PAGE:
31 Creating Your Thesis

In the Prewriting stage, you chose one idea (or closely related group of ideas) out of all of your possible ideas to focus on.

You may have already created a topic sentence/thesis statement in the outlining section of this text. If not, now is the time to develop a working thesis to guide your drafting process.

What Is a Working Thesis?

A thesis is the controlling idea of a text (often an arguable idea—you will learn more about this in a bit). Depending on the type of text you are creating, all of the discussion in that text will serve to develop, explore multiple angles of, and/or support that thesis.

But how can we know, before getting any of the paper written, exactly what thesis the sources we find and the conversations we have will support? Often, we can’t. The closest we can get in these cases is a working thesis, which is a best guess at what the thesis is likely to be based on the information we are working with at this time. The main idea of it may not change, but the specifics are probably going to be tweaked a bit as you complete a draft and do research.

So, let’s look at one of the examples from “Gathering Ideas” from the “Prewriting—Gathering Ideas” section of this book: the cluster about the broad central idea of danger. If the main idea is “danger,” maybe the conversation you decide you want to have about it after clustering is that sometimes people step into danger intentionally in order to prove ourselves in some way. Next, you might make a list of possible thesis statements. For the sake of example, let’s say this is for an assignment in response to the film The Hunger Games. Some thesis statements that fit this situation might look like this:

  • Ultimately, The Hunger Games is a film about facing fears.
  • In the 2012 film The Hunger Games, the main character’s fear of losing her sister drives her to face a different set of dangers.
  • Katniss Everdeen, the heroine of The Hunger Games, creates as much danger for herself as she faces from others over the course of the film.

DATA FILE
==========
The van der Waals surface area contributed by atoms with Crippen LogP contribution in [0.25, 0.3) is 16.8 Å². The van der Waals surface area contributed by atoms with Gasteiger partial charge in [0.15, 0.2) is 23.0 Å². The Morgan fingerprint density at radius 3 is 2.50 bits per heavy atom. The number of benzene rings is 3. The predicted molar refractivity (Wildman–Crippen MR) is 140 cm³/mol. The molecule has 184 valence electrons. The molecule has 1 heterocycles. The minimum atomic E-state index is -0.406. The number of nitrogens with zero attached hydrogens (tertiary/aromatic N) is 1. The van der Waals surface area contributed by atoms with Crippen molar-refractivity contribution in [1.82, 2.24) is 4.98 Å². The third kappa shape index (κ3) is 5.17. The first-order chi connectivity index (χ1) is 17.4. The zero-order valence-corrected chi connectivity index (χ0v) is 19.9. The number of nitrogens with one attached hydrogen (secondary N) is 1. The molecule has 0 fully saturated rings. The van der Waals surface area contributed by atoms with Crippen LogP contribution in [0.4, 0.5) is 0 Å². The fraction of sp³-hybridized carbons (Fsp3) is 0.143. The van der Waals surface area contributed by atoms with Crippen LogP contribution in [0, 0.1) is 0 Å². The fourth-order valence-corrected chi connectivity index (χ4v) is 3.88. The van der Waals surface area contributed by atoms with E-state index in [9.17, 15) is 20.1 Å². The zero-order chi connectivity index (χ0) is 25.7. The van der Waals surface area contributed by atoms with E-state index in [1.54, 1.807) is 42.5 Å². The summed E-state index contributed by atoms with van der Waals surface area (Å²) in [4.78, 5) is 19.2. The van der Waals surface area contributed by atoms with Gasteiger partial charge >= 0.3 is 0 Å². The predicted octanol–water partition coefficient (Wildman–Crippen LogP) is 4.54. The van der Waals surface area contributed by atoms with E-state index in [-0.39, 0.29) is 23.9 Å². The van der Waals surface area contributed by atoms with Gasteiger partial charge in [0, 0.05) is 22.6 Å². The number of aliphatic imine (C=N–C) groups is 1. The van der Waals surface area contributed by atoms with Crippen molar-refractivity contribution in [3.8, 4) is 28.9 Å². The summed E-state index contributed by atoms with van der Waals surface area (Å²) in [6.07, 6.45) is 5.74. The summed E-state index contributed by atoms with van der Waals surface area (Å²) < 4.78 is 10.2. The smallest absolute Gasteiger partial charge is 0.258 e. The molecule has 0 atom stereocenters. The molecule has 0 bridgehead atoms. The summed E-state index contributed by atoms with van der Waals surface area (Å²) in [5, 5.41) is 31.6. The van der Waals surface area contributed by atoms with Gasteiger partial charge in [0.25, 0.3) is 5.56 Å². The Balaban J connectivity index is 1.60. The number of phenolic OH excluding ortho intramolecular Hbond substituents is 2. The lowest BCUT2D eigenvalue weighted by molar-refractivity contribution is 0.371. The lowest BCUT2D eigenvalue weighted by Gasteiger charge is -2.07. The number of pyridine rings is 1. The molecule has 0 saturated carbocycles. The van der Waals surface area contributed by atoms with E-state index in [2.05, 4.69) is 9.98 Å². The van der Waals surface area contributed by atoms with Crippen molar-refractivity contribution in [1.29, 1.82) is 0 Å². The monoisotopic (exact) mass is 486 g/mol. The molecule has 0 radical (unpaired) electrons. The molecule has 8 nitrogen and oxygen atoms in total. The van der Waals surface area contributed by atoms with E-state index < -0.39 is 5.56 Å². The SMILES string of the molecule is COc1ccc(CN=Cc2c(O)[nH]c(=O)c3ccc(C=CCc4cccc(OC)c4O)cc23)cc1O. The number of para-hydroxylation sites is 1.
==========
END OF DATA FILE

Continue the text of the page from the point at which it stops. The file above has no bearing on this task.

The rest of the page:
If you were writing a summary, the first example in that list might be a good thesis to work with.

If you were writing a review, the second one might be the better option.

Let’s say, though, that you’ve been assigned to write a more traditional academic essay on Literature, something a little more focused on analysis. In that case, the final example in this list looks like a good working thesis. It might not be quite the same as the thesis you end up with in later drafts, but it looks like a strong idea to focus your ideas around while you’re first getting them on the page.

Tip: Don’t expect your thesis statement to be strong when you first write it. Remember that perfection is a component of procrastination? Instead of coming up with the perfect words and only writing those, throw down whatever comes to mind. Then, try to write all of or any parts of that rough sentence in a stronger way; put that on the next line. Keep on rewriting different versions until the end of your list is a thesis statement you are satisfied with.

Text Attributions

  • This chapter was adapted from “Finding the Thesis” in The Word on College Reading and Writing by Carol Burnell, Jaime Wood, Monique Babin, Susan Pesznecker, and Nicole Rosevear, which is licensed under a CC BY-NC 4.0 Licence. Adapted by Allison Kilgannon.



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Advanced English Copyright © 2021 by Allison Kilgannon is licensed under a Creative Commons Attribution-NonCommercial 4.0 International License, except where otherwise noted.

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